The White House on Thursday announced President Barack Obama’s proposal to end the National Security Agency’s controversial bulk collection of information about Americans’ cellphone usage, confirming that under the president’s plan cellphone companies would be required to provide so-called metadata only on specific numbers when ordered by a court.
But the details of the proposal still drew opposition from some civil liberties advocates, who said the president was allowing the NSA too much discretion by letting it review data from numbers two “hops” removed from the targeted phone. Under the proposal, the NSA could investigate all the numbers that had been in touch with the targeted phone – the first “hop” – plus all the numbers that the owners of those phones had contacted – the second “hop.”
“Being ‘two-hops’ from a suspicious person should not subject innocent Americans to a government data grab,” said Mike German of the Brennan Center for Justice at New York University. “The president’s proposal fails to address, and in fact perpetuates, the collection of completely innocent Americans’ data for inclusion in the NSA’s `corporate store,' where it can be used for myriad purposes, not just terrorism.”
The president’s proposal also ran into questions from some cellphone providers, who objected to suggestions that proposed legislation would mandate how phone records should be kept so that they can be accessed quickly by the NSA once a court order has been issued. The proposal, White House officials said, would require the phone companies to keep records for 18 months, something already required by federal law. Under its now-abandoned program, the NSA had been keeping the records for five years.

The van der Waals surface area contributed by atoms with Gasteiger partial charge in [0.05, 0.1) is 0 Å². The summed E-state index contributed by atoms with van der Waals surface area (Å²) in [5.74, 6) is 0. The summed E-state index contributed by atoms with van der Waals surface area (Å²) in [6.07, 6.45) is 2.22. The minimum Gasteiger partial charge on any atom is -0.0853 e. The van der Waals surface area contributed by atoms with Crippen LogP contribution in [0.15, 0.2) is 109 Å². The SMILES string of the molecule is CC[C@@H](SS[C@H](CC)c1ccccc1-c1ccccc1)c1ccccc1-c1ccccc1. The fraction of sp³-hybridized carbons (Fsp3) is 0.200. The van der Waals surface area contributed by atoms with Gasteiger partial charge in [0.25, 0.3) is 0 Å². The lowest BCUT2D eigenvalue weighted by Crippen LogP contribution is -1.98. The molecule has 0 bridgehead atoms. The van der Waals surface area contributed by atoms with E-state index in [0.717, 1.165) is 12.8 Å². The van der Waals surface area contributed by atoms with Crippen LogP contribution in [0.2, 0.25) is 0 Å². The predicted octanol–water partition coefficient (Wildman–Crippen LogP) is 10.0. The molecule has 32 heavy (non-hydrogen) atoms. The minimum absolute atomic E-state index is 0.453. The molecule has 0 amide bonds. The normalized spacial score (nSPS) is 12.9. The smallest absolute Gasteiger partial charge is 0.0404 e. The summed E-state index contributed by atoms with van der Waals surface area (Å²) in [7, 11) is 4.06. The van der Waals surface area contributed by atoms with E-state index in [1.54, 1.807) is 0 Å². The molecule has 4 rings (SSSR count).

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“The reformed collection process should not require companies to store data for longer than, or in formats that differ from, what they already do for business purposes,” Randal Milch, the executive counsel for Verizon, one the country’s largest cellphone providers, said in a statement Thursday.
“If Verizon receives a valid request for business records, we will respond in a timely way, but companies should not be required to create, analyze or retain records for reasons other than business purposes,” Milch added.
The president’s proposal to revamp the NSA program came nine months after former NSA contractor Edward Snowden leaked secret rulings from the Foreign Intelligence Surveillance Court that ordered cellphone providers to provide the NSA on a daily basis with data on cellphone usage for all of their customers – tens of millions of accounts.
Under the terms of the order, the NSA was allowed to sort through the information looking for suspicious activity. The court imposed guidelines on the NSA intended to guard privacy, and Obama administration officials noted repeatedly that the order did not allow the NSA to eavesdrop on actual conversations.
But privacy advocates argued that the metadata, which included numbers called and the length of conversations, still allowed the government to track details of individuals’ private lives.
Defenders of the program, including Obama, said that it had been critical to thwarting terrorist attacks. But two independent reviews of the program, including by a panel appointed by the White House, found no evidence that the metadata program had been critical to counterterrorism.
In January, Obama announced that he was halting the collection and requiring the NSA to obtain court orders for specific numbers before it could review cellphone activity. On Thursday, the White House said the Justice Department would ask the Foreign Intelligence Surveillance Court to issue another order allowing the NSA to review cellphone metadata on Friday, when the current authorization expires. But officials said the new order would be consistent with the new limits already in place.
Sen. Ron Wyden, D-Ore., a longtime critic of the program, called the president’s proposal “really encouraging.”
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